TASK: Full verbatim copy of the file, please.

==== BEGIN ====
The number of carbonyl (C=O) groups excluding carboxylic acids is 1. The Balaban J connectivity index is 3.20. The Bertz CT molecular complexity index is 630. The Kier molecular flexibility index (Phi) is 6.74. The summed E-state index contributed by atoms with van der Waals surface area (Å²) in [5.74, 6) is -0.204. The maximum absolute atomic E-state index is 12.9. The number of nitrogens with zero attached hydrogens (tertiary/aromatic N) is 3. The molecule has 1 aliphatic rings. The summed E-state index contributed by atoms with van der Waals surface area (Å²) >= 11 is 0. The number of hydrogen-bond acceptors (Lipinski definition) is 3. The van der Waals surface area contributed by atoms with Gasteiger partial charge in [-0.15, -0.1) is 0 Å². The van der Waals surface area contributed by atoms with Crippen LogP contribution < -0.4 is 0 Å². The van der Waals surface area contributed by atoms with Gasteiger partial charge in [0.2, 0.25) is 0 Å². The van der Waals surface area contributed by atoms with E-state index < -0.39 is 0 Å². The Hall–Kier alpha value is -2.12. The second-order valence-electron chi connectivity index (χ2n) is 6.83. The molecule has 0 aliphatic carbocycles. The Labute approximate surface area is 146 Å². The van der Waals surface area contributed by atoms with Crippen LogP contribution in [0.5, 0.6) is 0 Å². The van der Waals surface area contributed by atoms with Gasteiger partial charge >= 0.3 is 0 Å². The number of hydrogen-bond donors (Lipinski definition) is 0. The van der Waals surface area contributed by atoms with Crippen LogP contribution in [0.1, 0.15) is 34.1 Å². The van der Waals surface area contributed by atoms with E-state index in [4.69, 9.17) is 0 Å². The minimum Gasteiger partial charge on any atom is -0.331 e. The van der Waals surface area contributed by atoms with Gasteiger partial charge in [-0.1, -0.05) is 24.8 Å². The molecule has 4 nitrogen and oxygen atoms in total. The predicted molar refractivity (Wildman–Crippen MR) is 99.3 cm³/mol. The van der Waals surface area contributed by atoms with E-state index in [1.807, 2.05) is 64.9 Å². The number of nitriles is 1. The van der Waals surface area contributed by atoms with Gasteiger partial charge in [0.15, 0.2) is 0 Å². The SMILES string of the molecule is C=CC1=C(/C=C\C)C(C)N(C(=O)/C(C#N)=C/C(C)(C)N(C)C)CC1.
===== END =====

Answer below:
The number of carbonyl (C=O) groups excluding carboxylic acids is 1. The Balaban J connectivity index is 3.20. The Bertz CT molecular complexity index is 630. The Kier molecular flexibility index (Phi) is 6.74. The summed E-state index contributed by atoms with van der Waals surface area (Å²) in [5.74, 6) is -0.204. The maximum absolute atomic E-state index is 12.9. The number of nitrogens with zero attached hydrogens (tertiary/aromatic N) is 3. The molecule has 1 aliphatic rings. The summed E-state index contributed by atoms with van der Waals surface area (Å²) >= 11 is 0. The number of hydrogen-bond acceptors (Lipinski definition) is 3. The van der Waals surface area contributed by atoms with Gasteiger partial charge in [-0.15, -0.1) is 0 Å². The van der Waals surface area contributed by atoms with Crippen LogP contribution < -0.4 is 0 Å². The van der Waals surface area contributed by atoms with Gasteiger partial charge in [0.2, 0.25) is 0 Å². The van der Waals surface area contributed by atoms with E-state index < -0.39 is 0 Å². The Hall–Kier alpha value is -2.12. The second-order valence-electron chi connectivity index (χ2n) is 6.83. The molecule has 0 aliphatic carbocycles. The Labute approximate surface area is 146 Å². The van der Waals surface area contributed by atoms with Crippen LogP contribution in [0.5, 0.6) is 0 Å². The van der Waals surface area contributed by atoms with Gasteiger partial charge >= 0.3 is 0 Å². The number of hydrogen-bond donors (Lipinski definition) is 0. The van der Waals surface area contributed by atoms with Crippen LogP contribution in [0.1, 0.15) is 34.1 Å². The van der Waals surface area contributed by atoms with E-state index in [4.69, 9.17) is 0 Å². The minimum Gasteiger partial charge on any atom is -0.331 e. The van der Waals surface area contributed by atoms with Gasteiger partial charge in [-0.1, -0.05) is 24.8 Å². The molecule has 4 nitrogen and oxygen atoms in total. The predicted molar refractivity (Wildman–Crippen MR) is 99.3 cm³/mol. The van der Waals surface area contributed by atoms with E-state index in [1.807, 2.05) is 64.9 Å². The number of nitriles is 1. The van der Waals surface area contributed by atoms with Gasteiger partial charge in [0.15, 0.2) is 0 Å². The SMILES string of the molecule is C=CC1=C(/C=C\C)C(C)N(C(=O)/C(C#N)=C/C(C)(C)N(C)C)CC1.